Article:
Journal of Materials Science

, Volume 33, Issue 7, pp 1887–1895 | Cite as

Microstructures and leach rates of glass–ceramic nuclear waste forms developed by partial vitrification in a hot isostatic press

  • S. V Raman
Article

Abstract

A high level nuclear waste calcine simulant is transformed to a dense and durable glass–ceramic waste form by addition of glass and crystal forming components, and hot isostatic pressing at 1000 °C and 138 MPa. The waste forms are abundantly composed of zircon, beddeyelite, apatite, fluorite, greenockite and boroaluminosilicate glass. The crystal nucleating, glass forming and volatilizing components of the calcine are partitioned into crystalline and glass phases such that 95 wt% of the waste components, including actinide surrogates, stoichiometrically reside in the crystalline phases. This results in a high waste loading of 60–80 wt% calcine in the total glass–ceramic. The partitioning follows the natural association of elements, as a result, species like P avoid the glass phase. Instead glass accommodates the incompatible solutes like Cs. It minimizes porosity and bonds the polyphase ceramic microstructure, which resembles rhyolite or basalt volcanic rocks. Both glass and crystals contribute to high chemical durability, which is degraded when glass devitrifies with lowering of partial liquid viscosity by higher MgO additions. The devitrified phases are layered mica, dendritic nepheline and fibrous alkaline-earth borate. These phases are enriched in the mobile elements of Cs, Na and B, respectively. © 1998 Chapman & Hall

Preview

Unable to display preview. Download preview PDF.

Unable to display preview. Download preview PDF.

References

  1. 1.
    D. Pines, Rev. Modern Phys. 50 (1978) S1.Google Scholar
  2. 2.
    R. C. Ewing and W. Lutze, Mater. Res. Soc. Bull. 19 (1994) 16.Google Scholar
  3. 3.
    E. R. Vance, ibid. 19 (1994) 28.Google Scholar
  4. 4.
    S. V. Raman, USDOE–WINCO 1173 (Westinghouse Idaho Nuclear Company, 1993).Google Scholar
  5. 5.
    L. L. Hench, D. E. Clark and J. Campbell, Nuclear Chem. Waste Management 5 (1984) 149.Google Scholar
  6. 6.
    A. E. Ringwood, S. E. Kesson, N. G. Ware, W. Hibberson and A. Major, Nature 278 (1979) 219.Google Scholar
  7. 7.
    H. W. Levi, in “Scientific basis for nuclear waste management” edited by C. J. M. Northrup Jr (Plenum, New York, 1980). p. 21.Google Scholar
  8. 8.
    A. E. Ringwood, V. M. Oversby and W. Sinclair, ibid. p. 273.Google Scholar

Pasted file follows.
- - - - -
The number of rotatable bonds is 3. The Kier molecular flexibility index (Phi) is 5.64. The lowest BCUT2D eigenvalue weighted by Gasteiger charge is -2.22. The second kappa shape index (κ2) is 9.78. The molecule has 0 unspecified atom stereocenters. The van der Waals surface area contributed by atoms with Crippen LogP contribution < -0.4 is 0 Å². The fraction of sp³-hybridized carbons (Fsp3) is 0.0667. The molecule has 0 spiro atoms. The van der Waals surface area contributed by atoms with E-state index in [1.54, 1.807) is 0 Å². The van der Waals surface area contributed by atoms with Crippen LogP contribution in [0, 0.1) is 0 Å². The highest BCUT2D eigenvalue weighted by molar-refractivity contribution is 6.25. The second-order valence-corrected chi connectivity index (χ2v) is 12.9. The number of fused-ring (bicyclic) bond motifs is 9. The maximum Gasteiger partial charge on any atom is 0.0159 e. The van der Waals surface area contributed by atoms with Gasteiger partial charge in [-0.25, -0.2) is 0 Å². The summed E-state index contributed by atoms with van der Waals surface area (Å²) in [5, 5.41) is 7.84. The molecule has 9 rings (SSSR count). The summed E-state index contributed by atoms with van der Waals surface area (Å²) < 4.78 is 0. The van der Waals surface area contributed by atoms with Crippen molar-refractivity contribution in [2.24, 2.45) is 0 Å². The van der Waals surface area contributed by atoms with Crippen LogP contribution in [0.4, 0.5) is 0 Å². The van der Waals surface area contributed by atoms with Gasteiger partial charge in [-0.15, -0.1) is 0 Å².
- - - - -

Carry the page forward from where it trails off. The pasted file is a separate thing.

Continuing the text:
9. 9.
    A. E. Ringwood, S. E. Kesson and N. G. Ware, ibid. p. 265.Google Scholar
  10. 10.
    R. F. Haaker and R. C. Ewing, ibid. p. 281.Google Scholar
  11. 11.
    J. M. Rusin, J. W. Wald and R. O. Lokken, ibid. p. 255.Google Scholar
  12. 12.
    A. B. Harker, in “Radioactive waste forms for the future”, edited by W. Lutze and R. C. Ewing (North-Holland, Amsterdam, 1988) p. 335.Google Scholar
  13. 13.
    A. B. Harker and J. F. Flintoff, in “Scientific basis for nuclear waste management VII”, edited by G.L. McVay (North-Holland, Amsterdam, 1984) p. 513.Google Scholar
  14. 14.
    G. J. McCarthy, J. G. Pepin, D. E. Pfoertsch and D. R. Clark, in “Symposium on ceramics in nuclear waste management”, edited by T.D. Chikalla and J.E. Mendel (Technical Information Center, 1979) p. 315.Google Scholar
  15. 15.
    W. J. Weber, R. C. Ewing and W. Lutze, in “Scientific basis for nuclear waste management XIX”, edited by W. M. Murphy and D. A. Knecht, Materials Research Society Symposium Proceedings, Vol. 412 (Materials Research Society, Pittsburgh, PA 1996) p. 25.Google Scholar
  16. 16.
    B. E. Burakov, E. B. Anderson, V. S. Rovsha, S. V. Ushakov, R. C. Ewing, W. Lutze and W. J. Weber, ibid. p. 33.Google Scholar
  17. 17.
    S. V. Raman, R. Bopp, T. A. Batcheller and Q. Yan, ibid. p. 133.Google Scholar
  18. 18.
    S. V. Raman, in “Glass as a waste form and vitrification technology: an internation workshop”, (Board on Radioactive Waste Management, National Research Council, Washington, DC, 1996) p. 84.Google Scholar
  19. 19.
    G. B. Mellinger and J. L. Daniel, USDOE Report PNL–4955–1, (Pacific Northwest Laboratory, 1983).Google Scholar
  20. 20.
    C. M. Jantzen, N. E. Bibler, D. C. Beam, C. L. Crawford and M. A. Pickett, USDOE Report WSRC–TR–93–181, (Westinghouse Savannah River Co.,1990).Google Scholar
  21. 21.
    J. R. Fowler and M. J. Plodinec, in Proceedings of the Third Annual International High Level Radioactive Waste Management (IHLRWM) Conference, Las Vegas, NV (1992) p. 904.Google Scholar
  22. 22.
    V. M. Goldschmidt, “Geochemistry” (Oxford University Press, 1958) p. 432.Google Scholar
  23. 23.
    S. V. Raman, in “Proceedings of Fifth Annual International High Level Radioactive Waste Management (IHLRW) Conference, Las Vegas, NV (1994) p. 1124.Google Scholar
  24. 24.
    S. V. Raman, in Proceedings of the Sixth Annual International High Level Radioactive Waste Management (IHLRWM) Conference, Las Vegas, NV (1995) p. 594.Google Scholar
  25. 25.
    MCC, “Nuclear waste materials handbook”, (Materials Characterization Center, Hanford, WA), Report No. DOE/TIC-11400 (1983).Google Scholar
  26. 26.
    E. D. Hespe, Atomic Energy Rev. 9 (1971) 1.Google Scholar
  27. 27.
    I. S. E. Carmichael, F. J. Turner and J. Verhoogen, “Igneous petrology” (McGraw-Hill, New York, 1974) p. 739.Google Scholar
  28. 28.
    W. D. Kingery, H. K. Bowen and D. R. Uhlmann, “Introduction to ceramics” (Wiley, New York, 1976) p. 1032.Google Scholar
  29. 29.
    W. A. Deer, R. A. Howie and J. Zussman, “An introduction to the rock-forming minerals” (Longman, London, 1967) p. 528.Google Scholar

Copyright information

© Chapman and Hall 1998

Authors and Affiliations

  • S. V Raman
    • 1
  1. 1.Nuclear Engineering Department, Idaho National Engineering and Environmental and Environmental LaboratoryLockheed Martin Idaho TechnologiesIdaho FallsUSA

Personalised recommendations